It was a little daunting to sit down and slowly work my way through the knots of out-of-date tests that had accumulated from haphazard coding. Here’s how I made the task more manageable:

  • I set up a virtual Linux development environment using Vagrant and Puppet. Many tools are much easier to set up on Linux than they are on Windows, and using a virtual machine for development means that I can easily isolate changes from the rest of my system. Vagrant allows you to specify the configuration of a VirtualBox machine and quickly set up a new instance of it. I copied the Puppet configuration from rails-dev-box and modified it to match my requirements. I also compiled and installed Emacs 24 from source, along with a few Ruby-related tools like haml-mode and rinari. (If you’re going to do a lot of development, you might as well do it with your favourite tools!) I copied the Vagrant private keys and imported them into Pageant (an ssh agent for Windows) for easy logins, and I forwarded the ports too.
  • I used Guard and Spork to efficiently run subsets of my tests. Guard is a tool that re-runs specific tests when it detects that files have changed, while Spork lets you run tests without reloading your entire Rails application. Instead of running rake spec (which runs the whole test suite) or rspec ./spec/path/to/file (and  having to copy and paste the failing test’s filename), I could let Guard take care of rerunning failed tests for me.
  • I worked on getting the old tests to pass. I wanted to get those cleared up before writing new tests. Good thing too – found a few bugs and some old code along the way.
  • I reviewed the recommendations for better tests. Better Specs has tips on using RSpec with Ruby.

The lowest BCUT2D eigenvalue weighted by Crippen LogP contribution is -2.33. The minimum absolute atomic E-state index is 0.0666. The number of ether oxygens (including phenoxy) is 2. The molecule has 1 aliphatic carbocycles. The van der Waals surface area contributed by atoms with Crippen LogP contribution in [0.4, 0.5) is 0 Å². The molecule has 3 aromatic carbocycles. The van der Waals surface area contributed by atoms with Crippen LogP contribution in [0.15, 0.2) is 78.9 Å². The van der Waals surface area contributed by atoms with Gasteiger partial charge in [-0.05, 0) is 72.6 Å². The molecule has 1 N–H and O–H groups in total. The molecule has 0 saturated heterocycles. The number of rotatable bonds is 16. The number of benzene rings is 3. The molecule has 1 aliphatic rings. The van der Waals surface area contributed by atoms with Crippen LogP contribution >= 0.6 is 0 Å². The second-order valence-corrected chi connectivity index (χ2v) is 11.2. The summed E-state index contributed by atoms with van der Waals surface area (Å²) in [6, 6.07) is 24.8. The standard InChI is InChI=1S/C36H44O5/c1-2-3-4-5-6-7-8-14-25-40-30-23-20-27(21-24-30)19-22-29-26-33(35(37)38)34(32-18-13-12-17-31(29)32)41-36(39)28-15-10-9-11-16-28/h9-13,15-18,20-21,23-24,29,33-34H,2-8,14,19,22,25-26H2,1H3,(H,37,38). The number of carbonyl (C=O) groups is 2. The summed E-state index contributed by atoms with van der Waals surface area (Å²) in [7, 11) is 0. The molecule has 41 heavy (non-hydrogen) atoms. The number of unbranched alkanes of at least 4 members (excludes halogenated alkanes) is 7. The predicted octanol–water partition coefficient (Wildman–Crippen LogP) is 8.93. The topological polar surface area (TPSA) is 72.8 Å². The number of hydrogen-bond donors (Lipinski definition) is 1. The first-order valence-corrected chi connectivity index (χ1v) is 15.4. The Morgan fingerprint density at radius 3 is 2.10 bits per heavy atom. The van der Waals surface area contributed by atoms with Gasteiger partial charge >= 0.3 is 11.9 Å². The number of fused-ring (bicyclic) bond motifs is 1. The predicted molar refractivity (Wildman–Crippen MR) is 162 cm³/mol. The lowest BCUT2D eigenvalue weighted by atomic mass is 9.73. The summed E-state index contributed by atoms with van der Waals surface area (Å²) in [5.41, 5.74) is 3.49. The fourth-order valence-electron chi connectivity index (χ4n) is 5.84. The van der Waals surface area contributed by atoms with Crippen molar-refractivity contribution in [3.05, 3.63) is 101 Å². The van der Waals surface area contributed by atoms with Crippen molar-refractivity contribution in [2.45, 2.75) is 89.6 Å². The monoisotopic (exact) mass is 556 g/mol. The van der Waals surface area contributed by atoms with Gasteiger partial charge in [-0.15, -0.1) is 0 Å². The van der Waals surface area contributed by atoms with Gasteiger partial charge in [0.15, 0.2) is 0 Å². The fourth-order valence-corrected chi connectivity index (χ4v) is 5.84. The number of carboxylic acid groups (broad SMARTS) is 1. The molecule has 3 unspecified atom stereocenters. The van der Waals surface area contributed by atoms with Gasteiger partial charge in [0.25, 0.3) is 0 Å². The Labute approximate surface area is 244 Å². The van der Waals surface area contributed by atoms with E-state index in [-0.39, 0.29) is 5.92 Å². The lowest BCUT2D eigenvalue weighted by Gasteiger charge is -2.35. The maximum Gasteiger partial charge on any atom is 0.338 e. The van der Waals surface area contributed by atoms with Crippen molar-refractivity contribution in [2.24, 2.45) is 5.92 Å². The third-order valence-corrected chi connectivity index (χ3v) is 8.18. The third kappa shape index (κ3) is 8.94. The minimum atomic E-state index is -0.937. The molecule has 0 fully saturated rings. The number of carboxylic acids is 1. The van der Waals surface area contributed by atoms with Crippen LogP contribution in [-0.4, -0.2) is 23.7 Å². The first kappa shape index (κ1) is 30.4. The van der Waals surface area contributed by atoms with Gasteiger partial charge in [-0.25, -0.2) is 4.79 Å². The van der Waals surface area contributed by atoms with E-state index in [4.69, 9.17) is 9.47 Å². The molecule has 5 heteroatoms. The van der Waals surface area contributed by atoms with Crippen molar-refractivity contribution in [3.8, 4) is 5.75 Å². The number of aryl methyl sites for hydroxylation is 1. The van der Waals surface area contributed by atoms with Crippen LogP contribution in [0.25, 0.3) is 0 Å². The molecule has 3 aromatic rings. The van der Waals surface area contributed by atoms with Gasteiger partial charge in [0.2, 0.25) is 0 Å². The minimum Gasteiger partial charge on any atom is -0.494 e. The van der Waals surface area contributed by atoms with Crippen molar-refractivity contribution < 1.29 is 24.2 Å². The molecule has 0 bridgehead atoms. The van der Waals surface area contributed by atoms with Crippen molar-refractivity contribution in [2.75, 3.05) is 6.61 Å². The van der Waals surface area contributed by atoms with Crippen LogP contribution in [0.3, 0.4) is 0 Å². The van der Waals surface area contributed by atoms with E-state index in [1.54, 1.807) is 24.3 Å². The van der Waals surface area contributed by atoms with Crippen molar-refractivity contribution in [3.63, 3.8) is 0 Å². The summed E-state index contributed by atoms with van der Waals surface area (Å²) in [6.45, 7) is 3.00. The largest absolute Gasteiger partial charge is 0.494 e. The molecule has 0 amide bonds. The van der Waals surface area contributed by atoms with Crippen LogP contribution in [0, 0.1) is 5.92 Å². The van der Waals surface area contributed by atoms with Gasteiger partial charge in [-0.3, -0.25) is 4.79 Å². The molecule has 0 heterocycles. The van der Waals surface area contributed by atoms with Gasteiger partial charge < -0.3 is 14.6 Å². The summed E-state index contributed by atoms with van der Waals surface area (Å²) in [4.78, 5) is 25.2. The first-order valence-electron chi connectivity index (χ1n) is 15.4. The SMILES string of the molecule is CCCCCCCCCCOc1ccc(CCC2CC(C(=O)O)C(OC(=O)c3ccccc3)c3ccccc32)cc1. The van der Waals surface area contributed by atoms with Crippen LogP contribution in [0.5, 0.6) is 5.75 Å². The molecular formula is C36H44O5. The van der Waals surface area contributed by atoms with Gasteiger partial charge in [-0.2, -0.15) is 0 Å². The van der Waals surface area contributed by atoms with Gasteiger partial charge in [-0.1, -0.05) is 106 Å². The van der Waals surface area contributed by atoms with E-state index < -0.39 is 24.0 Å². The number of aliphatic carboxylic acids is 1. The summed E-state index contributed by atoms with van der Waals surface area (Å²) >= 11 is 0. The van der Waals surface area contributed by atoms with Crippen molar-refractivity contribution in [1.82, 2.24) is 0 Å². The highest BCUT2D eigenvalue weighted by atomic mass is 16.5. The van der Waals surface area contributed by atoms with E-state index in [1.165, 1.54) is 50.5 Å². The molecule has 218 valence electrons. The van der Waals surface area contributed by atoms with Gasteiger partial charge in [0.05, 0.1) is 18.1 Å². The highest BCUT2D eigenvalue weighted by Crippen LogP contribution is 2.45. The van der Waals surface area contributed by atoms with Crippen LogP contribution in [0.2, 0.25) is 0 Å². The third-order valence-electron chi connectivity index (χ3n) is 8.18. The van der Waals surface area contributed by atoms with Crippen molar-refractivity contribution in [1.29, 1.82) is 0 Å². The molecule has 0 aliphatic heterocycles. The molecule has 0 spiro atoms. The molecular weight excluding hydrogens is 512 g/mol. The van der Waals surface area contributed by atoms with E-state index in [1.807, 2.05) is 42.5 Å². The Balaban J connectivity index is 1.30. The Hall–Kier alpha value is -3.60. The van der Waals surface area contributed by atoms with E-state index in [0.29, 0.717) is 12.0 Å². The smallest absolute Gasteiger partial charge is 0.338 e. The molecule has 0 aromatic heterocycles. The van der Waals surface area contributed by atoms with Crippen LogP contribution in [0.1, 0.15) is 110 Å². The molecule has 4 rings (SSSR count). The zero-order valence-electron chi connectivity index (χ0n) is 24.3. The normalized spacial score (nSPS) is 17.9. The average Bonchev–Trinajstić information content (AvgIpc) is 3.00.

• Then I wrote new tests to cover the rest of my models. I used Simplecov for coverage testing. Since Vagrant uses shared folders, I could use Google Chrome to view the coverage webpages from my host computer. I still have some technical debt left – I need to write integration tests, and there’s more beyond that – but it’s satisfying to know that the models (data + logic) are covered. For some reason, my Guard+Spork combination doesn’t result in cumulative Simplecov scores, so I occasionally regenerate my coverage stats with rake spec. These tests will be useful as I write new features or move to Rails 4.


(… 21.5 hours of coding/development/infrastructure…)

New things I learned:

I use Mechanize to work with the Toronto Public Library’s webpage system so that I can retrieve the list of due books, renew items, or request holds. I wanted to test these as well. FakeWeb lets you intercept web requests and return your own responses, so I saved sample web pages to my spec/fixtures/files directory and used FakeWeb to return them. (ex: toronto_library_spec.rb)

Paperclip also needed some tweaking. I replaced my Paperclip uploads with File assignments so that I could test the image processing. (ex: clothing_spec.rb)

Always remember to wrap your RSpec tests in an it “…” instead of just context “when …” or describe “…”. I forgot to do this a few times and got confused about why stuff got left in my database and why the error messages weren’t formatted like they normally are.

Progress! Next step: Update my Cucumber tests and add some more integration tests…

I like this part of being a developer, even though writing new code is more fun. Testing is one of those time-consuming but powerful tools that can reduce frustration in the long run. I’ve experimented with applying automated testing techniques to everyday life before. I wonder what it would be like to take that even further… Any thoughts?

Sketchnotes: The Very Versatile Drip–Mathew Sweezey (Pardot)

UPDATE: Dec 13, 2012 Want to watch the webinar? Here’s the video recording.

In this marketing webinar hosted by Pardot, Mathew Sweezey shared tips on setting up a drip nurturing program for marketing and sales support. Click on the image to view a larger size, and feel free to share this with attribution!